I also participated in the NY State Self Employment Assistance Program (SEAP). After graduating with my Master's, I tried to start a career as a freelance illustrator, which was actually less successful than my first foray as a painter, but at least now I was better at money management and didn’t almost starve. I felt my business skills were my weak point and so I decided to pursue a formal, structured business education and I was happy to be accepted at LaGuardia Community College.


A new start at LaGuardia


Several years after moving to NYC, I reconnected with an old college friend who had completed his sex change. He had gone through so much to become the person he wanted to be and that really inspired me to pursue significant change in my own life. Since starting to take business classes at LaGuardia my mind is completely blown on a regular basis. My understanding of the business world has grown exponentially and I’ve only taken four classes so far!

     I really enjoy accounting, because it makes business quantifiable, real and analyzable. At VCU, I had a strong interest in literary analysis and accounting appeals to me in a similar way. I have worked on the creative side in graphic design and I have worked as a sushi chef. I know how things are made and presented to the public, but I want to know how the business side of things work. How do the numbers work out?

     I also believe that since accounting is “the language of business,” it would provide the strongest foundation for me while I figure what exactly in business I want to do.

Initially, I liked the idea of public accounting and doing independent audits because of the opportunity to work with a variety of businesses. Though, as I learn more about business and about myself, I am leaning towards finance. I intend to complete my AS in accounting and then transfer to a 4 year college to study accounting, finance and economics.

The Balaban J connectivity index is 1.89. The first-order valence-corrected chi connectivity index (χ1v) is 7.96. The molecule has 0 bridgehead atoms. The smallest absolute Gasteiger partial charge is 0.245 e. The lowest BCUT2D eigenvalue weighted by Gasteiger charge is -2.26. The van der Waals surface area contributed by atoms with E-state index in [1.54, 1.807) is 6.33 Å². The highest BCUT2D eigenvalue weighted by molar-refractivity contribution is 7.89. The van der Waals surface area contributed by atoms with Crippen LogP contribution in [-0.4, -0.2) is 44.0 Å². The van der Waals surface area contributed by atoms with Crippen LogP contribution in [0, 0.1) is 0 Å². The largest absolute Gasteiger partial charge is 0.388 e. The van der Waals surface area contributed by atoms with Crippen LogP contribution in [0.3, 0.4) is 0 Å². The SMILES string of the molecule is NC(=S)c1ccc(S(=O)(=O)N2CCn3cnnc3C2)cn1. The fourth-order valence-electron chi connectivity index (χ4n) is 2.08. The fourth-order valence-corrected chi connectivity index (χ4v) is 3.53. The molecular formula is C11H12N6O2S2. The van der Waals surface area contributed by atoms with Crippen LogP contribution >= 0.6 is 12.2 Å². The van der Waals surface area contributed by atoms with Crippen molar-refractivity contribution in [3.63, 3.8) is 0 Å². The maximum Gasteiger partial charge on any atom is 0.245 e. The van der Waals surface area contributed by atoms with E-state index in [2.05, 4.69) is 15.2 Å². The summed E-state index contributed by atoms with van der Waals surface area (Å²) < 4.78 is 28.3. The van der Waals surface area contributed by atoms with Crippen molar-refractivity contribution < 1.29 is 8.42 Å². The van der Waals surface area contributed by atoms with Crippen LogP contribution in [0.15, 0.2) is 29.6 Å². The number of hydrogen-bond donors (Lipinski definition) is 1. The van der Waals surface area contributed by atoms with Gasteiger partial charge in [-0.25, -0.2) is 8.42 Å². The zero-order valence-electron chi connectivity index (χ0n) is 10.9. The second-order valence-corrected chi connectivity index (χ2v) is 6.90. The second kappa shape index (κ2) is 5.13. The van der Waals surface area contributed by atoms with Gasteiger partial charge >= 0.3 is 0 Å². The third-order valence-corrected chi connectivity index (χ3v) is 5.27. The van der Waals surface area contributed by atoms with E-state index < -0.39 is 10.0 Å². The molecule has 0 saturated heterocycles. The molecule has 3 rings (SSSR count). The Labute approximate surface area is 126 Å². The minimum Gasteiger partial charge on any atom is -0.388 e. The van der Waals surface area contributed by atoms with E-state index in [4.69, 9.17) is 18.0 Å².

Taking time to reflect


Reflecting on my classes and on myself has been one of the most valuable benefits of ePortfolio and is one of the reasons why I so strongly believe in it. I don’t think I did enough reflection as an undergraduate the first time around. I was successful in my classes, in my art and in my work, but I was not very clear about my goals beyond graduation. I knew I wanted to be an artist, but I didn’t really think through the implications of it fully, I didn’t research it enough and I didn’t have a plan or strategy that I was committed to.

     As I went through the process of initially creating my ePortfolio during my first year seminar course, I spent a lot of time focusing on my educational and career goals in a structured and explicit way. I’ve never really done that before nor had anyone to guide me in that way. I also took several diagnostic tests that helped me inventory my strengths and interests. I can get so caught up in whatever I’m into that it’s easy for me to lose sight of who I am and what I want to work towards. It takes a conscious effort to make time to reflect when there seem to be so many demands on my attention. Eportfolio is like a guiding hand, a wise advisor, the part of myself that is looking out for my best interests.


DRAFT: This module has unpublished changes.